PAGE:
In 1983, the occurrence of a ram exhibiting an exceptional muscular development was reported in a flock of Dorset sheep. This unusual phenotype was transmitted to some of the offspring, and subsequent matings involving hypermuscled male descendents of the founder ram and normal ewes clearly demonstrated a 50%-50%, sex-independent segregation ratio of the trait. It was therefore postulated that a dominant mutation (CLPG versus the normal clpg allele) at the autosomal “callipyge“ locus was responsible for this hypertrophy. Using the same family material, the callipyge locus was unambiguously mapped to the distal part of ovine chromosome 18 (Cockett et al., 1994).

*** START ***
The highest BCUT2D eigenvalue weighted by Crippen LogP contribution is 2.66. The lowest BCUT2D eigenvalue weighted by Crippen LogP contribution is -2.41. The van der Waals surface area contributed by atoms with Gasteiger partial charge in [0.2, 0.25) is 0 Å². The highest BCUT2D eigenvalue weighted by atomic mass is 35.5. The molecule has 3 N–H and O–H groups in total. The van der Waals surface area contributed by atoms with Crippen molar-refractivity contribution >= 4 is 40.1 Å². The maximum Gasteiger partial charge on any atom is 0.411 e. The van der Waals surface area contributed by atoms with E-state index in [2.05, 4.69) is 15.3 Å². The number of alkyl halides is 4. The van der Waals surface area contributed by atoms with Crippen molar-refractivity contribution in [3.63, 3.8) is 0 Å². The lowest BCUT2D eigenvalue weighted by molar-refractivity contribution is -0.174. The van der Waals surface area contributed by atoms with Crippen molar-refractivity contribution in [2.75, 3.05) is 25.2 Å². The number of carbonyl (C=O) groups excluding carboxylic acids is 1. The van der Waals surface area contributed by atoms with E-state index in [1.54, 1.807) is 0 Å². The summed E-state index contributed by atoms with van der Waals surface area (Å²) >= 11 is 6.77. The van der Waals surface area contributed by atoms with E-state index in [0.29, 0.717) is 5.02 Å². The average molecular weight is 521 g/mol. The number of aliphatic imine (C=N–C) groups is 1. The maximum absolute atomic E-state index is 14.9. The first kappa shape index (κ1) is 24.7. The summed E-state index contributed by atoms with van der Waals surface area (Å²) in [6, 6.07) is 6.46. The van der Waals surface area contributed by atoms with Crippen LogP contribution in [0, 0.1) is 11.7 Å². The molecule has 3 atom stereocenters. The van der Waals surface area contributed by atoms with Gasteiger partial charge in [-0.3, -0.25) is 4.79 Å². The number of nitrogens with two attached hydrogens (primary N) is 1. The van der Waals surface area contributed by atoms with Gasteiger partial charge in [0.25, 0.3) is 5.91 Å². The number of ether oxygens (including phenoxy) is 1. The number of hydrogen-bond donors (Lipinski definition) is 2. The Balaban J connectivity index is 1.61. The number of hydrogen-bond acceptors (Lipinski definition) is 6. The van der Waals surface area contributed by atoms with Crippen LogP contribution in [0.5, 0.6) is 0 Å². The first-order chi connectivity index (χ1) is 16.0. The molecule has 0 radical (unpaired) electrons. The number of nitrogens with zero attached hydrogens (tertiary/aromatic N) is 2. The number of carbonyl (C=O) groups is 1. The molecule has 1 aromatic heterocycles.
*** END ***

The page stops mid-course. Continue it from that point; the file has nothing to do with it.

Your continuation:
In this paper, we present very strong evidence that the callipyge locus is subjected to a previously undescribed form of parental imprinting. It is indeed demonstrated that animals only express the callipyge phenotype if they have inherited the CLPG mutation from their sire, not if it is transmitted by the dam.